- May 18th, 2020
Sometimes it’s easy to pinpoint who or what steered the direction of one’s path.
For Tatianna Zambrano, a 2020 UA graduate, the course of her entire life has been shaped by two things: her family, with its rich heritage, and her younger brother Alex.
“My family background is pretty heavy, but it’s made me who I am,” said Zambrano, a Tuscaloosa native. “Everything in my life relates back to my family.”
After her brother was diagnosed at the age of 5 with autism and ADHD, her family spent years navigating puzzles and searching for the best resources available.
Through it all, Zambrano has filled the role of adoring big sister exceptionally well, and her love and compassion for her brother inspire her to live life serving others.
“My passion comes from my brother,” said Zambrano, who earned a bachelor’s degree in psychology. “My family struggled for years to find answers. I decided to become a psychologist because I want to help families easily find the resources that took my family so long to discover.”
Zambrano was a first generation college student. Her father, an immigrant from Mexico, quit school after the sixth grade. Her mom, who is half Korean and half English, went to beauty school. It was always important that she get the best education and pursue their dream of her going to college.
Zambrano had ideas of going away to college, but after meeting with a UA recruiter, she quickly changed her mind.
“I realized all that I was looking for in a university, we have it right here in my hometown,” said Zambrano, who attended UA on a full-tuition Presidential Scholarship. “I had no idea about all the amazing things happening on campus. It was an easy choice, and attending UA was the best decision I’ve ever made.”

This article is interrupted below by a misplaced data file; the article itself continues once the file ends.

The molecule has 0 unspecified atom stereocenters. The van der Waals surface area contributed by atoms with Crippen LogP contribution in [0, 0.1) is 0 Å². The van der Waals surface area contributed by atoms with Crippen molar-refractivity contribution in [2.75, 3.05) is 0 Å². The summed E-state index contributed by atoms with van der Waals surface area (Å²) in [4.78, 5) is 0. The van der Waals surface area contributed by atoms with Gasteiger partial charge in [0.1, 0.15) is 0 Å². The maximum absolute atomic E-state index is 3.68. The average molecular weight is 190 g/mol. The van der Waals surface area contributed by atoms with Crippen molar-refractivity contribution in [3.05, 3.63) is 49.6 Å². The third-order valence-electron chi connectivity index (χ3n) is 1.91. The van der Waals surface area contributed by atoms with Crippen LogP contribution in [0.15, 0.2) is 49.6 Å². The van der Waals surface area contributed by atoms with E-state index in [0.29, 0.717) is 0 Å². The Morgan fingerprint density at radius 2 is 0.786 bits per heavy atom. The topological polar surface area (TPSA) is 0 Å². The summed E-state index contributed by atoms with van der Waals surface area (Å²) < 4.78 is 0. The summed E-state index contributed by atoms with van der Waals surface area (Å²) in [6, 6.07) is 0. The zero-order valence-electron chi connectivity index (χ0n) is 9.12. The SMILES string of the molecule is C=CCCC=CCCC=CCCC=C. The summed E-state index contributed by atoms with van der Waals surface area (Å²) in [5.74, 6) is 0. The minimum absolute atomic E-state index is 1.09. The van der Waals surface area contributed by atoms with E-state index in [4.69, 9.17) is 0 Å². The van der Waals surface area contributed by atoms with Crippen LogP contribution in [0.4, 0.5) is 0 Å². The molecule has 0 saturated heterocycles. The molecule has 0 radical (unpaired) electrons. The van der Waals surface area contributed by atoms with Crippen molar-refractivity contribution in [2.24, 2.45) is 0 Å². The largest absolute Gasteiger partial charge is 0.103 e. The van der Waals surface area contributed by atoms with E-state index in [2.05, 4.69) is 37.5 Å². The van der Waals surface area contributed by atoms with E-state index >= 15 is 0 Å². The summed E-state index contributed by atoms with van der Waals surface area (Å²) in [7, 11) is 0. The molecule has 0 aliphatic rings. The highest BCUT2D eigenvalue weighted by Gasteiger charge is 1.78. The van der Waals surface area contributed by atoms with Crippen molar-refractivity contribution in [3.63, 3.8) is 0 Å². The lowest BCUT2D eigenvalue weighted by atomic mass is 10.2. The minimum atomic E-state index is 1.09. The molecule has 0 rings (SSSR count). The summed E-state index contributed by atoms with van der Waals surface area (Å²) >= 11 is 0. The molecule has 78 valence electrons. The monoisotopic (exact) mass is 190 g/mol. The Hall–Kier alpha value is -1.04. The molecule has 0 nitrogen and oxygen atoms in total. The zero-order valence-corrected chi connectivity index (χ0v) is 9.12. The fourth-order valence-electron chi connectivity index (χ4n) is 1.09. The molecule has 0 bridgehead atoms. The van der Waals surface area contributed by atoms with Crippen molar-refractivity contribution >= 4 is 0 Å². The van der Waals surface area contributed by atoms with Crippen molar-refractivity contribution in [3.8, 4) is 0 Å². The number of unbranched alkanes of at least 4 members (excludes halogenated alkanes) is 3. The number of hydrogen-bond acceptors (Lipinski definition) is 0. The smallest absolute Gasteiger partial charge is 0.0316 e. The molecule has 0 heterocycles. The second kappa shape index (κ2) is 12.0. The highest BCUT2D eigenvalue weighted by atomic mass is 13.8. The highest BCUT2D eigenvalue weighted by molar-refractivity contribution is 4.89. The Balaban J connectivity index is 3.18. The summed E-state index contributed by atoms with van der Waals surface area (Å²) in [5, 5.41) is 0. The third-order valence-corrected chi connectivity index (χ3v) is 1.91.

A bonus was staying close to home and to her family, whose cultural diversity is a source of pride for Zambrano.
“People don’t see that I’m triracial when they look at me, so that’s always a nice little surprise,” she said. “We have a lot of cultures blended into our family, and I acknowledge and celebrate all aspects of my heritage.”
While at UA, Zambrano was highly involved in the Honors College, research studies, several honor societies and numerous organizations like the child literacy program READ Alabama and UA Dance Marathon.
“We raised over 1 million dollars for Children’s Hospital through UADM in my time at UA,” said Zambrano. “My brother’s diagnosis came from Children’s, so I’ve always wanted to give back to them. This was one way I was able to do that.”
Zambrano, who graduated summa cum laude, also helped her professor bring to Bryant-Denny Stadium an organization called KultureCity, which creates sensory accessibility and inclusion for those with invisible disabilities.
When it comes down to it, everything Zambrano does leads right back to her brother and her mission to help those like him.
And her future will likely follow suit. In the fall, she’ll enter the doctoral program in psychology at the University of Florida through a full-tuition Fellowship Award. She hopes to one day provide children with early diagnoses and give them the tools they need to be equal in the education system.